Labor 1993 win not to be repeated in 1996

In 1993 Labor won an unexpected election victory which gave Paul Keating a full term as prime minister but that victory was unlikely to be repeated in 1996.

Labor prime minister Paul Keating declared his unexpected 1993 election success the "sweetest victory of all".

He then embarked on a succession of his trademark big picture reforms, which three years on, would not slow a disillusioned public from booting him and his government.

The policies included the government's Working Nation plan to return Australia to full employment, progress towards an Australian republic, forestry, the information superhighway, environment and a security treaty with Indonesia.

Cabinet documents for 1994 and 1995, released on Monday by the National Archives of Australia, show a government hard at work with Keating setting his stamp more firmly on its direction and practices.

There seemed to be plenty in its favour. It started 1994 with encouraging economic trends and an opposition not in great form.

Alexander Downer had succeeded John Hewson as opposition leader. Among Downer's gaffes was his series of puns about the Liberal slogan "Things that Matter" in which he declared policy on domestic violence could be called "things that batter".

Labor would also go on to some notable moments in Australian political history.

Perhaps the most memorable remains the the "sports rorts affair" in which Sports Minister Ros Kelly explained how she allocated $30 million of grants to different electorates on the basis of a group discussion with her advisers around a whiteboard in her office.

The opposition charged that this was nothing more than pork-barrelling of marginal Labor electorates for the 1993 election.

Kelly resigned from the front bench on March 1, 1994.

There were others. Treasurer John Dawkins quit in December 1993 over lack of support in Labor for his 1993 budget.

Graham Richardson, who succeeded Ros Kelly in arts, sports, environment and tourism portfolio, quit on March 29, 1994, citing ill health. He denied allegations of impropriety, maintaining associates with criminal links and acquiring of prostitutes.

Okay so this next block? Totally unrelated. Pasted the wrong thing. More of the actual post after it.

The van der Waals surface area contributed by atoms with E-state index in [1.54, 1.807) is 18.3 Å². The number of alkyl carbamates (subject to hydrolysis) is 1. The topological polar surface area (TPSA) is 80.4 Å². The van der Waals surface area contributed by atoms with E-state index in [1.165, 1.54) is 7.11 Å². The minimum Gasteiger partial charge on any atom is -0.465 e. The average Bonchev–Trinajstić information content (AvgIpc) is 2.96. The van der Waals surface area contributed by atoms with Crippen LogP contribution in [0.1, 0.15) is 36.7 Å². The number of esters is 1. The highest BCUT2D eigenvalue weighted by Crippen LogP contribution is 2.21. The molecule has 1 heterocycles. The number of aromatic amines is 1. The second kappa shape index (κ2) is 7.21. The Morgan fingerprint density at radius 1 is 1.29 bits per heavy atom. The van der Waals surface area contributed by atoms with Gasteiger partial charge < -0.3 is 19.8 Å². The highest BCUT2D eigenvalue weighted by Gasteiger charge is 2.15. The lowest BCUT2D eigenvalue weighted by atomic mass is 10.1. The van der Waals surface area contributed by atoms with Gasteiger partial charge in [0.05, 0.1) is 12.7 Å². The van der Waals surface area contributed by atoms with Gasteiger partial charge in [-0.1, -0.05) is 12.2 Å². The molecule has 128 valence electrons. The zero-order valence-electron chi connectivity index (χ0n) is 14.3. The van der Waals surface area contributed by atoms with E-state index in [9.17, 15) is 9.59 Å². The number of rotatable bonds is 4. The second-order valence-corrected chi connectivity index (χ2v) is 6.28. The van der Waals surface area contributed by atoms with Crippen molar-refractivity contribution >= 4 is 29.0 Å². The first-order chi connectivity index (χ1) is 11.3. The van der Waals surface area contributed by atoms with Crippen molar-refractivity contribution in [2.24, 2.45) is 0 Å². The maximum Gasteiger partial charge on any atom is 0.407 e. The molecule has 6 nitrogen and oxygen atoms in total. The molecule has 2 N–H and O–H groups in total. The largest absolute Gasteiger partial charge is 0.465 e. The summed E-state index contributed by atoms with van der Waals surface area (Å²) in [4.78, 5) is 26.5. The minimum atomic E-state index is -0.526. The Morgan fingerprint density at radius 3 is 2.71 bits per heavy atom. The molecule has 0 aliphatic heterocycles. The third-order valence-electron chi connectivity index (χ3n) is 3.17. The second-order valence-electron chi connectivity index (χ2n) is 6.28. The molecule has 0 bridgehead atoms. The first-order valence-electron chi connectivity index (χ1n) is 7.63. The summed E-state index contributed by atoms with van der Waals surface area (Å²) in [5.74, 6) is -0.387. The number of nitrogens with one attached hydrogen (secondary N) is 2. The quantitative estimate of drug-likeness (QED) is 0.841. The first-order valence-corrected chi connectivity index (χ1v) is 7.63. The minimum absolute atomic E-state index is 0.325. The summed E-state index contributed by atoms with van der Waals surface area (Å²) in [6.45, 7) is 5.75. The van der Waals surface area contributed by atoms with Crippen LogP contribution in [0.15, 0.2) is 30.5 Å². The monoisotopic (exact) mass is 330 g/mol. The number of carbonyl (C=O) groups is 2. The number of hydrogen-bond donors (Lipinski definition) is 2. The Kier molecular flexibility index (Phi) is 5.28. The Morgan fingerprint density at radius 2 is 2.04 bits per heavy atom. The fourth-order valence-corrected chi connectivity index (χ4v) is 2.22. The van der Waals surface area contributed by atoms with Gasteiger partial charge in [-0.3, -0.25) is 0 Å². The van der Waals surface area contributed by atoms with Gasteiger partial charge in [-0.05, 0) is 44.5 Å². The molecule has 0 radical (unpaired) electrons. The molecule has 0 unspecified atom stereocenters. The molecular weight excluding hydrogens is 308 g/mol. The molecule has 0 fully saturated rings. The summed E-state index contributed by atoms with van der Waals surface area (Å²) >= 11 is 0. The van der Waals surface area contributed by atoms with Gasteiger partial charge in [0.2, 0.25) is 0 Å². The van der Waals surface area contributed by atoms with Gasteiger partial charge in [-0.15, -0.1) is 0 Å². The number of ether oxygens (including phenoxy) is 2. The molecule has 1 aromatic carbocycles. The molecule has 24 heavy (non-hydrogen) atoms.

Kim Beazley, special guest speaker at the December launch of the cabinet documents, said he had no doubt Labor should have lost the 1993 election.

"In a sense we had a feeling from 1993 to 1996 that there was a sword of Damocles hanging over the head of the government - that really the Australian people respected us but had run out of patience with our approach," he said.

Beazley, deputy prime minister and finance minister for the final eight months of the Keating government, said election analyst Malcolm Mackerras' dictum, that a party always lost the election after the one it should have lost, did not bode well for Labor.

"The loss of senior members from what had been one of the most effective governments the nation had, created a sense in the public mind that this was a government gradually drifting away."

He said he thought Keating was exhausted of the reserves needed to be a day-to-day PM, although he retained energy for the big-picture items, such as Working Nation.

As leader of the house, Beazley found Keating a demanding task master.

"He would ring me up and say 'I want you to go into the chamber now and immediately move censure on the opposition for this'," he said.

Keating's beef could be as insignificant as a minor story quoting John Howard deep inside Sydney's Daily Telegraph newspaper.

"Over time I didn't argue. Over time I would say 'Yes, Paul' and do nothing," Beazley said.

Coalition polling showed they were unlikely to win government with Downer as leader and in January 1995, he quit, with John Howard elected unopposed.

Beazley said Labor always had a sense Howard would be an effective leader.

"There were semi-serious discussions around the government while Alexander Downer was leader that perhaps we needed to find some reason to get ourselves to the polls," he said.

Beazley said Howard was canny enough to use the times in his favour. He had been criticised in the 80s for declaring that the times would suit him.

"But it showed a level of calculation that was potentially quite formidable," he said.

"People were exhausted by the reform process and these were folk who could vote either way, a lot them skilled workers or blue-collar small business."

These were "Howard's battlers" who in March 1996 helped bring him to power.

Source AAP

Stay up to date with SBS NEWS

  • App
  • Subscribe
  • Follow
  • Listen
  • Watch